Spoken softly behind bike sheds in muffled tones, there is a theme as to why many good bankers are getting out of the game.  Even as insiders, they feel the game is rigged.  Only part of it relates to big bonuses getting harder to find (and hide).  Big banking has a mandate that is absolute.  I choose to quote Westpac‘s for no other reason than it is easy to find on their web site:

“Our commitment to gender equality continues through our FY21 gender objectives to have:

  • Maintain 50% Women in Leadership
  • At least 40% women in our Senior Executive1 population
  • At least 30% women on our Board of Directors
  • Maintain no less than 50% women in our workforce generally”

Most (including me) would say that seem logical and a good step towards fairness.

How does that stack up against the broader Australian working environment?  According to the Australian Government Workplace Gender Equality Agency (did you know we had one?):

  • Women hold 28% of Board positions
  • 32% hold key management positions
  • 38% of all full time workers are women and 68% of part time workers are women.

Based on above, Westpac are as good as there – a bit of tinkering around the edges and they can down tools.

Wages and salaries are harder to get a handle on though, and the Agency reports a pay gap that endures:

I have no doubt what so ever that Australia, and the world for that matter, would be a better place if we had a higher percentage of women in political positions of influence.  Politics is the quintessential art of compromise.  We need a different approach to get different and better results.

Some might argue the ABC approach to the LNP party his week may be a counter reaction to recent ABC budget cuts, but it would be hard to argue that a softer touch would not help get past the LNP old boys club reputation.  Bring back the dual Bishop death stare.

But good bankers are leaving the industry.  And like the buffalo herd theory, banks are getting collectively weaker for it – and you feel it in the quality of support and advice you are getting.

Many tell me they are leaving because they have hit a ceiling.  They suffer from:

  1. Being middle aged
  2. Not being gender confused
  3. Having no clear disability
  4. But most of all being male.

I would understand that many women would chuckle, and say stiff biscuits, or welcome to our historical experience.  Fair play, but these bankers apply for role after role as they look to climb that slippery pole, only to find the successful candidate is younger, less experienced but has been fast tracked through the “right” channels and just as a coincidence happen to be female.  Line management shrug their shoulders to the unsuccessful candidate and whisper that they had no real choice in the appointment.  Senior management of banks are now rewarded (or punished) via their hip pocket if agreed gender balance is not met.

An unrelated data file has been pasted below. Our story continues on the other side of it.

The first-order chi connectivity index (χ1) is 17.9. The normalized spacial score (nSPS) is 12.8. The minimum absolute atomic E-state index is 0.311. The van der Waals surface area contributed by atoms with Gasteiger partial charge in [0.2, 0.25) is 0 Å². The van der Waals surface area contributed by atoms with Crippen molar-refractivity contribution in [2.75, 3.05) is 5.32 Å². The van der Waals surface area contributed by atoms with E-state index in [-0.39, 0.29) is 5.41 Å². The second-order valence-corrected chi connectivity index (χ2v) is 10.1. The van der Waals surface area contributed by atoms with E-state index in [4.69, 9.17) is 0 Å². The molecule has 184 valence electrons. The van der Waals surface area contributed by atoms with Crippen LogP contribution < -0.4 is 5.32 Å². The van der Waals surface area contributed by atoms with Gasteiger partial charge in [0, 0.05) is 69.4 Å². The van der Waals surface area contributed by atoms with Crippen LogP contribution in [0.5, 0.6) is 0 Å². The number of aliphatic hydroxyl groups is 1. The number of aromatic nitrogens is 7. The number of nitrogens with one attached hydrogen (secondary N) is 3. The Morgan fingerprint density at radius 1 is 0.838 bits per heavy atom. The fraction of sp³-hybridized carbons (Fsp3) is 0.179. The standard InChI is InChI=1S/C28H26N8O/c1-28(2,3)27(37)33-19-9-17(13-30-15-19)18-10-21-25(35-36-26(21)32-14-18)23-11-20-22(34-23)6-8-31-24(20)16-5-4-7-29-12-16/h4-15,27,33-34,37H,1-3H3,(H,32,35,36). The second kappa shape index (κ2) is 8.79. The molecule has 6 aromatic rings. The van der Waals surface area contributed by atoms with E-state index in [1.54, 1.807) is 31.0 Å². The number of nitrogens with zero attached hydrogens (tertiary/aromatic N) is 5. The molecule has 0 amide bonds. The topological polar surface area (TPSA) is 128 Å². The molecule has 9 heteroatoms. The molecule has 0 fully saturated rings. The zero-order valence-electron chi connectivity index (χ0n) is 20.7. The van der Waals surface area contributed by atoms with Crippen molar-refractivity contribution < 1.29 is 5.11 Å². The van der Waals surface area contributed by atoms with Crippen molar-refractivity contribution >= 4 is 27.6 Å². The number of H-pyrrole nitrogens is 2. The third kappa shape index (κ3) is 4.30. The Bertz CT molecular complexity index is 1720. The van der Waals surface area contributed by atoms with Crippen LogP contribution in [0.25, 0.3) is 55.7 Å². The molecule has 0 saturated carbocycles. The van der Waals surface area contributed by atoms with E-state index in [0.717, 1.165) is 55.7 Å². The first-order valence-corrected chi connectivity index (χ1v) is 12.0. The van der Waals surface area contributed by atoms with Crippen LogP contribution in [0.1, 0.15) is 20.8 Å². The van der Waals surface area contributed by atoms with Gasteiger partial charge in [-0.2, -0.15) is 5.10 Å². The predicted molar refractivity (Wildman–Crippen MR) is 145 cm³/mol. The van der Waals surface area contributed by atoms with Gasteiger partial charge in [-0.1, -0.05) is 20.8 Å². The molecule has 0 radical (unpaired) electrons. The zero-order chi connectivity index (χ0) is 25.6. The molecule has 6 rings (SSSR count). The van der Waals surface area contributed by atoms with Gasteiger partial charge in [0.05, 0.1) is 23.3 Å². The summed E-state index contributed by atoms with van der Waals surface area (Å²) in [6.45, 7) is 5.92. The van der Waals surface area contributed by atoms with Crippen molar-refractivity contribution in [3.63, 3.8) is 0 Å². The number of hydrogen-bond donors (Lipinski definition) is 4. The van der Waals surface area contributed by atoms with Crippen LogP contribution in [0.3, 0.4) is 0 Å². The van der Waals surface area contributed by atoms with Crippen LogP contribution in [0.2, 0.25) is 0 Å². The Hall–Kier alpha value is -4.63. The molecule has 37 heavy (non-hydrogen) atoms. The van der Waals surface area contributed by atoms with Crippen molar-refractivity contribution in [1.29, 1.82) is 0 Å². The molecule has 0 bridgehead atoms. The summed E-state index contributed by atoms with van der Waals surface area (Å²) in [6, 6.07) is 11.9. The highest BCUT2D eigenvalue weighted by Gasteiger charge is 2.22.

Banks are massive machines, and a slightly different cog in this wheel or that probably doesn’t make a lot of difference. And many of the new appointments do go on and do reasonable jobs.  But this old swan is old school and believes both in meritocracy and time on the tools.

I don’t have the perfect solution.  Without a target, the chance of positive change is hit or miss (like Australia’s 2050 target…)

So you have a gender target, thus you have a quota system – even if it is not disclosed or declared.

Black Swan does not in any way condone predators or bullies in the workplace – they should get everything they deserve.

Possibly undoing the seriousness of the subject here, but that is what we do…

I would be interested in your thoughts – any good ideas or am I cocking my leg on the wrong tree?

What is Black Swan drinking?

Had a very pleasant Sunday afternoon – good music, food and friends.  As the weather warms up, the reds need to cool.

Not overly familiar with the label.  Grapes are from Tumbarumba on the lower slopes of the Snowy Mountains.  Like all cool climate pinots, I would describe it as delicate.  Not overly priced and worth a look.

On drinking – a mention for my old mate Gazza who had a problem with Adelaide from memory.  I chortled when I saw this on a bus shelter this week.  For you mate..

And listening?

The Heavy have been around awhile, but with storms lashing our east coast their dark broody song seemed to hit the zone.

Until next week.

Good to get some questions and feedback via FB messaging or FB direct.  Keep it coming and remember to subscribe.  Early adopters get the worm.

Cheers  BS

Tell your friends about us

The Man